School District Taking Precautions for Monday’s Solar Eclipse


The path of the “Great American Solar Eclipse” on Monday, Aug. 21

It has been a long time coming, but finally a total solar eclipse will be in full view of the United States for the first time in almost 100 years. This astronomical phenomenon will occur August 21, and many school districts in the country are taking precautions to deal with the dangers posed by the rare occurrence.

So, what exactly is a solar eclipse? A solar eclipse is when the moon passes between the sun and the earth. This is not to be confused with a lunar eclipse, which occurs at night with the Earth coming between the sun and the moon and the earth casts a shadow on the moon causing the Sun’s rays to reflect on the moon creating a reddish-brown color.

This unique and rare experience, for many of us here at Olympic Heights and around the entire country, will cause the sky to turn dark, temperatures to drop, and bright stars to become visable in the sky.

The solar eclipse itself looks like a large black circle surrounded by the Sun’s corona, or the outer layer of its surface. However, this precise occurrence is particularly rare. This will be the first time the eclipse totally crosses the United States from coast to coast since June 8, 1918.      Additionally, it is first continent-wide eclipse to be visible to just the United States since 1776. The last time the U.S. saw a total solar eclipse was on February 26, 1979, but it was only visible in the Pacific Northwest.

Monday’s solar eclipse will begin at 1:30 p.m., with its culminating point occurring around 3:00 p.m. when almost 80 percent of the Sun will be obstructed from view by the moon. It will take an additional 80 minutes for the moon to completely clear the Sun, with the event concluding at 4:30 p.m.

Watching the eclipse with the naked eye can cause damage to the retina, possibly leading to blindness. Just a brief glance at the eclipse can do serious damage. The only safe way to watch the eclipse is with ISO Certified glasses or viewer. Unfortunately for OH students, the prime time of the eclipse is shortly after school lets out, so students are going to have to force themselves to not look at it without the proper eye protection.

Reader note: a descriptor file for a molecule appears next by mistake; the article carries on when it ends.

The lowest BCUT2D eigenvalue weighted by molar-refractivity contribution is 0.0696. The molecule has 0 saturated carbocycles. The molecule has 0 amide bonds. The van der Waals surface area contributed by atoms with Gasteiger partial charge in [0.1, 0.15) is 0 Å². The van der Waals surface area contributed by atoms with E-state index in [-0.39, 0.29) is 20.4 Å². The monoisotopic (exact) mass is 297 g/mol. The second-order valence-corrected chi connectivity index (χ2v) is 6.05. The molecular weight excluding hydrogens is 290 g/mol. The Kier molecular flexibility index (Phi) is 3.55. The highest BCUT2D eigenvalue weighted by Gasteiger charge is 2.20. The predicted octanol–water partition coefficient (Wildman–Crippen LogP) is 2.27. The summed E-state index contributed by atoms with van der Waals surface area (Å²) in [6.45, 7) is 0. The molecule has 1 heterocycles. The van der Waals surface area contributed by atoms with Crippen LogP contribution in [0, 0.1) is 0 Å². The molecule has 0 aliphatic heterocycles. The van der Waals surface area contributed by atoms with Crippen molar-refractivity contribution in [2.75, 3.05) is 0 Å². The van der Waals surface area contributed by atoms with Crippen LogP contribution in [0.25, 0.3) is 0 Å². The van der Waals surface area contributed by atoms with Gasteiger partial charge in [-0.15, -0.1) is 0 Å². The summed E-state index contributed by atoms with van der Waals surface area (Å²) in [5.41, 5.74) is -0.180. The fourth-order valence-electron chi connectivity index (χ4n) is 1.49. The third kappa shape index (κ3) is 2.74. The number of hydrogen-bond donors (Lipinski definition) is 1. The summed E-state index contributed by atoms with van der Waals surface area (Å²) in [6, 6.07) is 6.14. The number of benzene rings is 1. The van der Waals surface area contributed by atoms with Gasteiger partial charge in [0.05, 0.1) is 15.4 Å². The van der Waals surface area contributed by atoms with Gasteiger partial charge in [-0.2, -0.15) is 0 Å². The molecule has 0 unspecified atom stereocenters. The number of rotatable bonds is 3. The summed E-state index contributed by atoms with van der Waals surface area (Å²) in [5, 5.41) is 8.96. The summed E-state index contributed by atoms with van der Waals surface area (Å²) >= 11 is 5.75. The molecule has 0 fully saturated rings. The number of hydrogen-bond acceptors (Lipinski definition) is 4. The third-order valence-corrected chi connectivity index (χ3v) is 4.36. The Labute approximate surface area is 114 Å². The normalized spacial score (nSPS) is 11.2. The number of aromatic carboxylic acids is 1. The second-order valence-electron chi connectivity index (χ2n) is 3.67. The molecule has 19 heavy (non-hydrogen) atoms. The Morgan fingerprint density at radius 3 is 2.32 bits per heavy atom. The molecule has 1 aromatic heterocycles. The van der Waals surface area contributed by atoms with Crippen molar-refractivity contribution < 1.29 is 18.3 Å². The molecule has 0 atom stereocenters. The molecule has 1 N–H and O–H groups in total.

The School District of Palm Beach County is taking steps to ensure the safety of their students. Letters went home telling parents that if they choose to keep their school-aged children hom on the day of the eclipse, it will be considered an excused absence and – for high school students- won’t be counted toward the 10-day absence threshold requiring the passing of semester exams to earn credit for a course.

In addition, parents who wish to sign out their children of school early are permitted to do so, but it requested that the sign out happen before noon. Additionally, all school-related outdoor activities between the hours of 1:30 p.m. and 4:30 p.m. – including but not limited to physical education classes, recess, athletic practice, band practice and aftercare programs – must be moved indoors.

It is up to each school whether they would like to participate in structured eclipse observation activities using the proper safety ISO certified glasses. And, of course, the eclipse will be covered live on various television networks, providing the safest way possible to view it.

After the 1979 solar eclipse, then ABC News Anchor Frank Reynolds commented, “So that’s it — the last solar eclipse to be seen on this continent in this century. And as I said, not until August 21, 2017, will another eclipse be visible from North America. That’s 38 years from now. May the shadow of the moon fall on a world in peace. ABC News, of course, will bring you a complete report on that next eclipse 38 years from now.”

This is a once in a lifetime opportunity that all, as a unified school, state, and nation should not take for granted.